KENT GEOLOGISTS' GROUP
Radioactivity provides geologists with a very accurate method for finding the age of rocks. So what is radioactivity?
The Radioactive Process
In 1896 the French physicist Henri Becquerel was investigating fluorescence when he discovered that some Uranium ore, stored in a drawer, had created a darkened image on previously unexposed photographic plates. The effect was attributed to radiation emitted by the ore.
The name 'radioactivity' was first applied to this phenomenon in 1898 by a brilliant young research physicist Marya Sklodowska (or Marie Curie as she became after her marriage). Marie Curie set out to test all other known elements for the effect and later identified two new elements Polonium and Radium. Radium is many times more radioactive than Uranium and gives off sufficient heat for it to be readily detected. She was awarded Nobel prizes for physics in 1903 and 1911 for her discoveries. Her daughter Irene was awarded a Nobel prize for chemistry in 1935.
The physicist Lord Rutherford tested the radiation's response to an electric field and identified three different types of radiation which he called alpha, beta and gamma rays after the first three letters of the Greek alphabet.
It was later shown that these 'rays' were emitted from the nucleus of the atom. Alpha particles were Helium nuclei (two protons plus two neutrons, having a total positive charge of +2). Beta particles were negatively charged electrons, ejected from the nucleus as a result of neutrons changing to protons. Gamma rays were a very short wavelength radiation similar to X-rays.
Later research showed that radioactivity is the product of unstable elements decaying to a more stable element. Unlike chemical changes which involve orbiting electrons, radioactivity affects the nucleus, changing the element itself. It would seem to be the modern answer to the alchemist dream of converting base metals into gold.
Uranium decays through several stages, all of which are radioactive, to Lead, giving off Helium in the process. Radioactivity is a constant process, repeatedly halving its value in a period, aptly called the 'half-life', that can be accurately determined in the laboratory. It can therefore provide a very accurate 'atomic clock'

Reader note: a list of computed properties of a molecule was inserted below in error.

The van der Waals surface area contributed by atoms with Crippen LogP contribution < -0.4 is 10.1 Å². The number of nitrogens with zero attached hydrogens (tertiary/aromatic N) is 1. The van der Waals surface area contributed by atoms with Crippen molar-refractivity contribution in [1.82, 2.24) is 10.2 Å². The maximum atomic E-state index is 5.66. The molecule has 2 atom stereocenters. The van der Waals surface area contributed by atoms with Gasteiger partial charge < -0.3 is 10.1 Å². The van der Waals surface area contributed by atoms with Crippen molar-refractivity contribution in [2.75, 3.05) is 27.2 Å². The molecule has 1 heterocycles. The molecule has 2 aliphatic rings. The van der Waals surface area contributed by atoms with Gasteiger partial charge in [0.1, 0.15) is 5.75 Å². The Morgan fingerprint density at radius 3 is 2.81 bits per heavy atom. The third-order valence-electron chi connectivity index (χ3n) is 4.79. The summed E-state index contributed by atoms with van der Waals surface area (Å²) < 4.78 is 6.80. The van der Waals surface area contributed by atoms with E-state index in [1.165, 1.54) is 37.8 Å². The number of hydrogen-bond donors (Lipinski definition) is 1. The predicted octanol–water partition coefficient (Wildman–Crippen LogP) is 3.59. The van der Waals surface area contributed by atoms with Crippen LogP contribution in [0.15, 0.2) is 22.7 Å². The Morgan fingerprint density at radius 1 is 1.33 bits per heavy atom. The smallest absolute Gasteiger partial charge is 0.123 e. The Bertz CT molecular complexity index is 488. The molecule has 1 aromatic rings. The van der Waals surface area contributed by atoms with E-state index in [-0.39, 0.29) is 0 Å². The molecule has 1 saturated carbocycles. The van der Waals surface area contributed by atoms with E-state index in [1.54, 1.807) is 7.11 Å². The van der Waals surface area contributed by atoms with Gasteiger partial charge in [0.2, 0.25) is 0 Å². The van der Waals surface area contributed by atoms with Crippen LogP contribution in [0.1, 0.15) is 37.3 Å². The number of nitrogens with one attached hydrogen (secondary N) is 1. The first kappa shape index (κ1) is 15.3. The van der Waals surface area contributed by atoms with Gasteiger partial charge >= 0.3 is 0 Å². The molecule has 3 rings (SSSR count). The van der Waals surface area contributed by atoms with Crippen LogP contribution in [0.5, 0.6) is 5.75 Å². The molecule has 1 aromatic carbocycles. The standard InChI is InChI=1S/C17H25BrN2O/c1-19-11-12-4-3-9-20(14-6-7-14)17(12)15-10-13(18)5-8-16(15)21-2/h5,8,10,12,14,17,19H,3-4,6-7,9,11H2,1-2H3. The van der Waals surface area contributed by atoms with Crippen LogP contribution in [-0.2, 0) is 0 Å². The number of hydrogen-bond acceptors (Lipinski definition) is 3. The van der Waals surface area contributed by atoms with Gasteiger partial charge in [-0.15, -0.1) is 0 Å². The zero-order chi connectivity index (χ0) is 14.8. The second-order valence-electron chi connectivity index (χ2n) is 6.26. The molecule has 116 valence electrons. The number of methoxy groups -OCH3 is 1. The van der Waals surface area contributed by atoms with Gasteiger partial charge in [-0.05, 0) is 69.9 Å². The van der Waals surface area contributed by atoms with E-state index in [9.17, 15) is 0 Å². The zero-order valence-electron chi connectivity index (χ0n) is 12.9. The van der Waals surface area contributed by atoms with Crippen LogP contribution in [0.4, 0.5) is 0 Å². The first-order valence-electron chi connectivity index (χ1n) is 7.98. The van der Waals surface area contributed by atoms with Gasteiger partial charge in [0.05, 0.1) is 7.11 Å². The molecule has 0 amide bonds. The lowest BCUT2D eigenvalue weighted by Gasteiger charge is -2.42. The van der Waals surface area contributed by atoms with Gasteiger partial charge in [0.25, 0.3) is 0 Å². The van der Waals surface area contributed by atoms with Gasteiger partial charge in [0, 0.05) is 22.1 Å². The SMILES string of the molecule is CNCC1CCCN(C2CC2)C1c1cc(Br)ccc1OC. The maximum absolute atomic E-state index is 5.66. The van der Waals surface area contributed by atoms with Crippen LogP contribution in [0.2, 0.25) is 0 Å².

Two such processes that are particularly important to geology are radioactive isotopes of Potassium (K) and Rubidium (Rb).
The half life of potassium-40 is 4.5 billion years, very similar to the 4.6 billion years estimated age of the earth. During radioactive decay, a potassium-40 nucleus captures an orbital electron, converting a proton into a neutron, thereby changing to argon-40. Determining the ratio of argon-40 to potassium-40 in a mineral sample can provide a very accurate clock for dating ancient rocks.
Radioactive Mineral Specimens
Most radioactive materials in mineral collections are Uranium minerals. The Uranyl ion produces minerals with characteristically yellow/green, acicular, crystals that can be very attractive. Some pictures of Uranium mineral specimens are shown below.The Cuprosklodowskite is named in honour of Marie Curie.
Some scientists believe that there is no level of radiation that is absolutely safe. Others believe that low levels of radiation are actually beneficial. Regardless of who is right, we are continuously exposed to ionising radiation from natural sources; the residual radioactivity of Uranium and Thorium minerals in the rocks of the earth; this is called 'background radiation'. It is generally assumed that a low level of ionising radiation, which over a long period of time damages DNA molecules or control cells, can cause cancer. Skin cancer caused by over-exposure to ultraviolet light due to excessive sun-bathing is an example.
Approximately one in five of us will die of cancer, mostly caused by chemical carcinogens that surround us in our daily lives. The US Environmental Protection Agency estimates that about three percent of those deaths are due to ionising radiation.
No activity is absolutely safe. Even walking down the road can be hazardous.
Potentially dangerous activities are controlled by identifying the associated hazards, calculating the probability that each of those hazards will result in injury or death and then taking precautions designed to reduce the probability to an acceptable level. Some sensible precautions that will reduce the risk associated with collecting radioactive minerals are available through the link below.
|Some Sensible Precautions|